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Moore, MD, Charles CD, Rubenstone JL, Fairbanks RG.  2000.  U/Th-dated sclerosponges from the Indonesian Seaway record subsurface adjustments to west Pacific winds. Paleoceanography. 15:404-416.   10.1029/1999pa000396   AbstractWebsite

Stable isotope records from sclerosponges collected at 10-20 m depth in the Indonesian Seaway and Solomon Islands are particularly well suited for reconstructing century-scale trends in ambient temperature variability and the oceanic uptake of fossil fuel carbon. Basal U/Th dates demonstrate that the sclerosponges analyzed are 85-100 years old. Isotopic records from the Indonesian specimens suggest a strong subsurface cooling over the past 20 years that is not manifested in either surface instrumental or shallower coral proxy records. However, analysis of observed subsurface temperatures in Indonesia, observed winds in the west Pacific, and simulated subsurface temperatures from a steady state general circulation model hindcast forced by observed winds combine to suggest that thermocline adjustments could account for at least part of the recent cooling inferred from the Indonesian sclerosponges. If so, the sclerosponge data suggests that, on average, the west Pacific thermocline has shoaled significantly over at least the past 2 decades.

Cobb, KM, Charles CD, Cheng H, Kastner M, Edwards RL.  2003.  U/Th-dating living and young fossil corals from the central tropical Pacific. Earth and Planetary Science Letters. 210:91-103.   10.1016/s0012-821x(03)00138-9   AbstractWebsite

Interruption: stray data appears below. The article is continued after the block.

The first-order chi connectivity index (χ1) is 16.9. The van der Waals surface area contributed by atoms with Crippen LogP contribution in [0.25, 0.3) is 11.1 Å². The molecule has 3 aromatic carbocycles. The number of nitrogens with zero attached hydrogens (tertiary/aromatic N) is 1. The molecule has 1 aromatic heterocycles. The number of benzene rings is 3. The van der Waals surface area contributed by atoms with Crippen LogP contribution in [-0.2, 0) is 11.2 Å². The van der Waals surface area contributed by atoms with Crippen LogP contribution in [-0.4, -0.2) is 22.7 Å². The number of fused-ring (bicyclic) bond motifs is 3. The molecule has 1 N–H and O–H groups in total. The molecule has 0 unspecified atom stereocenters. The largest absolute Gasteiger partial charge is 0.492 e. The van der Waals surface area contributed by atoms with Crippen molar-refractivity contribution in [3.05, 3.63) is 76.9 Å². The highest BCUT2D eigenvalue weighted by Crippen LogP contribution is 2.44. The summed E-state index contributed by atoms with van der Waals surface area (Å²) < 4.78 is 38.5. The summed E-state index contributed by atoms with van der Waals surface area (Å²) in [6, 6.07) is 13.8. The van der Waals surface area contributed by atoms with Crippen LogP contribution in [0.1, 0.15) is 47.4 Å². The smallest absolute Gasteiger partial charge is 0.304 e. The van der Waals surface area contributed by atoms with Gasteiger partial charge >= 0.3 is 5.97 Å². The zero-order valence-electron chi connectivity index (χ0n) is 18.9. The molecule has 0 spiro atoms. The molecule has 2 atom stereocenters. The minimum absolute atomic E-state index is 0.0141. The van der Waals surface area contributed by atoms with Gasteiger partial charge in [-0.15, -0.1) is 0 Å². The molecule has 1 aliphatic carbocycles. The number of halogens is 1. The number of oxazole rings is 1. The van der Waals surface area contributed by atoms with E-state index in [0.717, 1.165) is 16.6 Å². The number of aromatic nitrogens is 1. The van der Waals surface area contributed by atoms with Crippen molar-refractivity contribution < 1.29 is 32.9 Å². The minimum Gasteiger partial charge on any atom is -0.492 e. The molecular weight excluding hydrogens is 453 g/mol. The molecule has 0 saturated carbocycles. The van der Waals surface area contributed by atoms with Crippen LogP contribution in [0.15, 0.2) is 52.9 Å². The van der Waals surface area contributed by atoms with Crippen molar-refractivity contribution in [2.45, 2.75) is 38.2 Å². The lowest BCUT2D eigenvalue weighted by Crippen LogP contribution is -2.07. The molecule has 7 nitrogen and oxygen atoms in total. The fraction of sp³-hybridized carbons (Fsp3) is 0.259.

This study evaluates the accuracy of U/Th dates for young (< a few thousand years old) reef corals, both living and fossil, and explores strategies for refining those dates. The high precision of the U/Th method (+/-1-2%) for dating young corals is well-established. Earlier studies have demonstrated the method's accuracy for select samples of known age. However, these studies have focused on typical samples that have extremely low Th-232 concentrations (tens of pg/ g). Here we study the dating systematics of young corals that have low but significant amounts of Th-232 (up to 1000 pg/g), indicating the presence of small fractions of non-radiogenic Th-230 (i.e. Th-230 not generated by in situ U decay). We report U/Th ages for living and subaerially exposed fossil corals from Palmyra Island, located in the central tropical Pacific, that range from 50 to 700 yr old. The Palmyra corals contain varying amounts of Th-232 and small fractions of associated non-radiogenic Th-230. Uncertainty associated with the correction for non-radiogenic Th-230 can lead to significant errors in U/Th dates. We have characterized non-radiogenic Th-230/Th-232 values, (Th-230/Th-232)(nr), as a means of minimizing this source of error. We calculate (Th-230/Th-232)(nr), values ranging from 0 to 2 X 10(-5) for the Palmyra living corals by comparing measured U/Th dates to absolute dates for the living coral, whose chronology is well-established. For the fossil corals, we employ three different approaches to arrive at (Th-230/Th-232)(nr) estimates. First, we compare measured U/Th dates to absolute dates in samples from a young fossil coral that overlaps the living coral. Next, we use the firm relative dating constraints imposed by five overlapping fossil corals from the 14th-15th centuries to calculate (Th-230/Th-232)(nr) values. Finally, we attempt to anchor the 14th-15th century floating coral chronology to an absolute chronology by correlating the climate signals in the coral records to those in absolutely dated climate proxy records. All lines of evidence point to a range of (Th-230/Th-232)(nr) for fossil corals that overlaps the range determined for the living coral, suggesting that most of the thorium is primary or is added while the coral is still alive. Our work also demonstrates the utility of multiple (Th-230/Th-232)(nr) estimates. Most importantly, we demonstrate a method by which accurate (+/- 5 yr) U/Th-based chronologies can be obtained for young fossil corals with significant Th-232 concentrations.